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PET and CT scans each have benefits and limitations when it comes to creating digital images, but combining the two scans gives your physician a clearer view of what’s going on with your body. Our experienced imaging technologists and radiologists can perform PET and CT scans at our imaging locations, including one of our outpatient AMI at Inspira facilities.
A positron emission tomography (PET) scan is a type of nuclear medicine test that can identify changes at a cellular level to catch disease early. A computerized tomography (CT) scan uses X-rays and a computer to make a 3D rendering of the examined area. In combination, PET/CT scans are a powerful tool that physicians can use to detect cancer, determine if cancer has spread within the body, assess the effectiveness of treatment, evaluate prognosis and map heart and brain function.
PET scans detect abnormalities in vital organ function using a radioactive sugar called FDG that is injected into a vein. CT scans use multiple X-ray images to create a clearer picture of the body than regular X-rays alone.
PET/CT scans help patients avoid unnecessary invasive tests by giving physicians a high-quality image of the location, size and shape of the abnormalities in your body. Together, these tests can be used to diagnose and manage your condition with greater accuracy.
You will receive specific instructions from your provider about preparing for a PET/CT scan, depending on what part of your body is being examined. As with other imaging procedures, you may be asked to fast or not drink anything right before your appointment. You also will need to take off any metal you are wearing, such as jewelry or glasses. Be sure to let your technologist know if you’re pregnant or breastfeeding at the time of your scan.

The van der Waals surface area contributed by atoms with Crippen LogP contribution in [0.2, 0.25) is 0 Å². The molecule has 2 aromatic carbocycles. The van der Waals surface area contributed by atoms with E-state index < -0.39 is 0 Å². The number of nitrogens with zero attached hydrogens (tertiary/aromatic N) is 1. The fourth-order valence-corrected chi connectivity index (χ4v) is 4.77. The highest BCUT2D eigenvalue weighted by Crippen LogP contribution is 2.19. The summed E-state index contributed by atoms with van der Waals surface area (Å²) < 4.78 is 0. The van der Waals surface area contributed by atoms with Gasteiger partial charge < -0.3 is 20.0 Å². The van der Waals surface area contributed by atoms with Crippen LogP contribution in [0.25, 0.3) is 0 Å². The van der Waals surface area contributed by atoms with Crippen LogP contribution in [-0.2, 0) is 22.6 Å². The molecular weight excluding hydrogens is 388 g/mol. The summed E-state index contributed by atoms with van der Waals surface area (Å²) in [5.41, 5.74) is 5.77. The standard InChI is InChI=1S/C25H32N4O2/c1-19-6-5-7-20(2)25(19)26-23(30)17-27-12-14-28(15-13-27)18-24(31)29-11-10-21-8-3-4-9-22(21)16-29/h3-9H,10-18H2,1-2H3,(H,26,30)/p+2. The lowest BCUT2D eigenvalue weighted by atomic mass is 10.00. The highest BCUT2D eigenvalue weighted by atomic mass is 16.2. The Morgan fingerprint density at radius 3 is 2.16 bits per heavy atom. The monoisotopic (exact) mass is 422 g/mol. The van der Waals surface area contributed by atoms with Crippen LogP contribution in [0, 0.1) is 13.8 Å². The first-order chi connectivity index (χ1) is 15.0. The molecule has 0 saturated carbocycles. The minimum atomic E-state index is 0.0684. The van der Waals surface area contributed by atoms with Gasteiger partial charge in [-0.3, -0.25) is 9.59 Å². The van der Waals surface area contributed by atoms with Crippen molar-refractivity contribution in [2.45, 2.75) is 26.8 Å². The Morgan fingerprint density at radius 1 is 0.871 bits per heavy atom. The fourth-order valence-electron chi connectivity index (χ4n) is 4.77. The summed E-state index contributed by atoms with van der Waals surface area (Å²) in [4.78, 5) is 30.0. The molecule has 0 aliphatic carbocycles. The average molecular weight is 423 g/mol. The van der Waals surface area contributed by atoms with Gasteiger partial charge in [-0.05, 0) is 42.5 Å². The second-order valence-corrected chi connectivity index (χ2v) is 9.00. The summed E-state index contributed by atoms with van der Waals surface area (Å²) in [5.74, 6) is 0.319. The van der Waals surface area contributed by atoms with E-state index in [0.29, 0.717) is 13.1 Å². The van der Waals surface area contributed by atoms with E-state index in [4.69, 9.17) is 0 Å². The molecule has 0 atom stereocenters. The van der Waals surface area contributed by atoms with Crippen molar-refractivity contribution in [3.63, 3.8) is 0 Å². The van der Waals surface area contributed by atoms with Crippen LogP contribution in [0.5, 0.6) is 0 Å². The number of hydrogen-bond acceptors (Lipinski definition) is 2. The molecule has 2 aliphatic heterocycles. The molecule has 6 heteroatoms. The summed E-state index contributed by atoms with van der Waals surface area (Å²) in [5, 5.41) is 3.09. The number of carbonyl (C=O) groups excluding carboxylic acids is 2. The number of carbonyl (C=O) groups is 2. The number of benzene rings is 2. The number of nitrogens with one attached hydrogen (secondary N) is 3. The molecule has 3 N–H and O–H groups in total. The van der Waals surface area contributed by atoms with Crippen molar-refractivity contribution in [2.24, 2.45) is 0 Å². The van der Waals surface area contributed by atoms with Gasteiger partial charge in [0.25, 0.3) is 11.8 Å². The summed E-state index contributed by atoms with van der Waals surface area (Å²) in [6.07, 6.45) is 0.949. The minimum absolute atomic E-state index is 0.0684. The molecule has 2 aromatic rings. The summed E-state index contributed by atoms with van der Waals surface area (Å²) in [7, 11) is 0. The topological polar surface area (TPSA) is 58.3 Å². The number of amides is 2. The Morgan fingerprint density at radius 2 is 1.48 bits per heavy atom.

Before your PET/CT scan, a nurse or technologist will inject the PET radiotracer into your bloodstream. The radiotracer takes 30 to 60 minutes to travel through your body, during which you will be asked to lay still and relax. You may also need to drink a contrast material, depending on what your physician is looking for.
Once you’re ready for imaging, you’ll be moved to the PET/CT scanner—a large cylindrical machine with a tunnel in the center. The CT scan is generally conducted first, followed by the PET scan. The PET/CT scan usually takes about 30 minutes total to complete.
Not usually, but you may find laying still for an extended period of time uncomfortable. There may also be some slight discomfort when injected with the PET radiotracer, but this will quickly subside.
There are no long-term effects from a one-time low dose of radiation. Allergic reactions or adverse effects to the PET radiotracer are also rare. You may be more at risk for adverse effects of radiation if you’re pregnant or breastfeeding, so it’s important to share this information with your technologist before a PET/CT scan is performed.
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